The Block Island Times
http://block-island.villagesoup.com/p/1062196

ACA impact on health center

By Elliot Taubman | Oct 06, 2013

Since the Block Island economy is primarily based on construction and tourism, a majority of the year-round population is either self-employed or seasonally employed. As a direct result, few year-round residents have health insurance. This will change with the Affordable Care Act (a/k/a “Obamacare” or “ACA” was enacted in 2010). The changes affect both the health care delivery system and the tax system.

Rhode Island has embraced ACA and it is anticipated that R.I. will match the Massachusetts percentage of 98 percent insured. The major features of the ACA that will affect small, rural communities are:

  • Insurance exchanges
  • Medicaid expansion to 133 percent of poverty line, and all legal residents are eligible
  • Electronic medical files are both required and subsidized
  • Every adult is supposed to have medical insurance and there is a tax penalty for not having insurance (like auto insurance)
  • Tax law provisions also subsidize insurance

Block Island Health Services operates the Block Island Medical Center, which it built on Town of New Shoreham land. The legal vehicle for the operations is a management agreement of the property BIHS gave to the town.

The ACA is a federal statute that seeks to increase the number of people who have medical insurance and improve the fairness of the United States medical system. There is some emphasis on cost saving.

The origins of the ACA are in a bipartisan group of Massachusetts legislators looking at Germany and Japan as models. Both countries have heavily regulated and subsidized private insurance companies. Germany, in particular, is well rated as medical costs for its citizens are about half that of the United States. Yet it has the highest rated, for quality, health system in the world.

The United States has the highest medical costs in the world but, arguably, the upper end of the care we can can receive is the best in the world. However, very few people can afford the Jackie Onassis Suite at a hospital in New York City. In some senses Block Island is less costly because it uses the Cleveland Clinic model: the primary care personnel are on salary. This has two benefits: overall costs are less, and the testing expenses are less; there is no economic incentive to over test or operate. As with other institutions on Block Island, the problem is the “load factor,” or “boon and bust” cycle.

Just as Block Island Power Company has very high rates because of the difference between the “Rock Band peak” on Saturday night of VJ Day weekend, and the low at 2 a.m. on a Wednesday in January, the Medical Center may have few patients in a January afternoon but have multiple bicycle accidents on a summer afternoon.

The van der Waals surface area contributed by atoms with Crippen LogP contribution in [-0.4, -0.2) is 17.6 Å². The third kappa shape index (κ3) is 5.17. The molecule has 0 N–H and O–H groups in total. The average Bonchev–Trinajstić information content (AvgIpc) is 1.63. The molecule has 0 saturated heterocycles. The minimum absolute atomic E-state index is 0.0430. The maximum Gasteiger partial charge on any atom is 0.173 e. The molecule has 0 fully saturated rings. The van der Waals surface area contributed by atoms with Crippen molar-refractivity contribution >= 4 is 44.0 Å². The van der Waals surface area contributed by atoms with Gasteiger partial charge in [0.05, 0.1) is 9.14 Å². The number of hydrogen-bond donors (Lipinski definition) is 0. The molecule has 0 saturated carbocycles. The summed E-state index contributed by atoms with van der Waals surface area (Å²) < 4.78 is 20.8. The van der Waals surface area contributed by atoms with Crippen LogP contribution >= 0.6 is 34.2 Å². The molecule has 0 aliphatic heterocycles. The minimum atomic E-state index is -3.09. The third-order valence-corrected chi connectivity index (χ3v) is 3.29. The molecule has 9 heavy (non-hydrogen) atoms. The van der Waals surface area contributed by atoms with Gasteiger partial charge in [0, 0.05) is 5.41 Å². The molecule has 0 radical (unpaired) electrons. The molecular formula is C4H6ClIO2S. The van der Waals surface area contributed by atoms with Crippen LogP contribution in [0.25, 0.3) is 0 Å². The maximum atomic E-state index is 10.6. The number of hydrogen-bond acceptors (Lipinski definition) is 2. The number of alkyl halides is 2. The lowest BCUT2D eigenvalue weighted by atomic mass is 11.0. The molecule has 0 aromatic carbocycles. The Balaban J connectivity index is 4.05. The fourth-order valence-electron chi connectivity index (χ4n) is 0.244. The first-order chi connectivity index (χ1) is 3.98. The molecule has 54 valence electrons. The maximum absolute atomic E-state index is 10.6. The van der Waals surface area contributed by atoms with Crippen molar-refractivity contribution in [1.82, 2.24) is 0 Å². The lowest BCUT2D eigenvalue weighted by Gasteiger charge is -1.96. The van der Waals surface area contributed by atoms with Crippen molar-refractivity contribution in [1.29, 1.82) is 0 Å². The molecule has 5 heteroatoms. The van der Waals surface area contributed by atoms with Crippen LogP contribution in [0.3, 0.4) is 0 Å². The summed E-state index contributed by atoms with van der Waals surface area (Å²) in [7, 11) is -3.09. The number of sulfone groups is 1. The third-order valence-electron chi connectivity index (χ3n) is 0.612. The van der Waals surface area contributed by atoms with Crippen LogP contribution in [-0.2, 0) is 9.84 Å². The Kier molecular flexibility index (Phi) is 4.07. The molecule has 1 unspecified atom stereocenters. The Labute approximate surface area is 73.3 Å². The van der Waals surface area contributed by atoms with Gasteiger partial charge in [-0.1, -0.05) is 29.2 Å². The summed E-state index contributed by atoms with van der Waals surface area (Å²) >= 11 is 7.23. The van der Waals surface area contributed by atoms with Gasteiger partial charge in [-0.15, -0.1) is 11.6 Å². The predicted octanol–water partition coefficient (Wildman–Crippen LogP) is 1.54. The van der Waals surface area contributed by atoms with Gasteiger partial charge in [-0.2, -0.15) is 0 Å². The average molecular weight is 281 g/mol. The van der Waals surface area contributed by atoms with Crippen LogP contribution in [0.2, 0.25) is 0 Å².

Specific Provisions of ACA

The primary provisions of the ACA, as they impact Block Island, are the Insurance Exchanges (which became available Oct. 1), subsidies, Medicaid expansion, and tax benefits to employers. While the state and federal regulatory systems are not fully formed, Rhode Island is ahead of other states in some areas. According to the Providence Business Journal, the state programs for the insurance exchanges were the eleventh filed with the federal governement. The Medicaid change can be important since all legal residents with income below 133 percent of the poverty line will qualify. This will include much of the population, at least in the off-season.

It is not known what percentage of the island’s population is insured, but my experience in doing taxes on the island finds that a high proportion of the self-employed do not have health insurance. The larger employers, who do provide insurance, are mainly the Town of New Shoreham, the state and federal governments, and Block Island Power Company. Some employers will provide a subsidy for their own families, or long-time full-time employees. If the company is in tourism, it is likely that there are few, if any, year-round employees. In some cases, the owners of Subchapter S corporations even lay themselves off in the winter and get unemployment compensation. Some people get insurance through the Chamber of Commerce. While this is at least some coverage, in this case you get what you pay for. It should be noted that the National Association of Independent Business, which drew up the Chamber plan, was a major litigant against the ACA.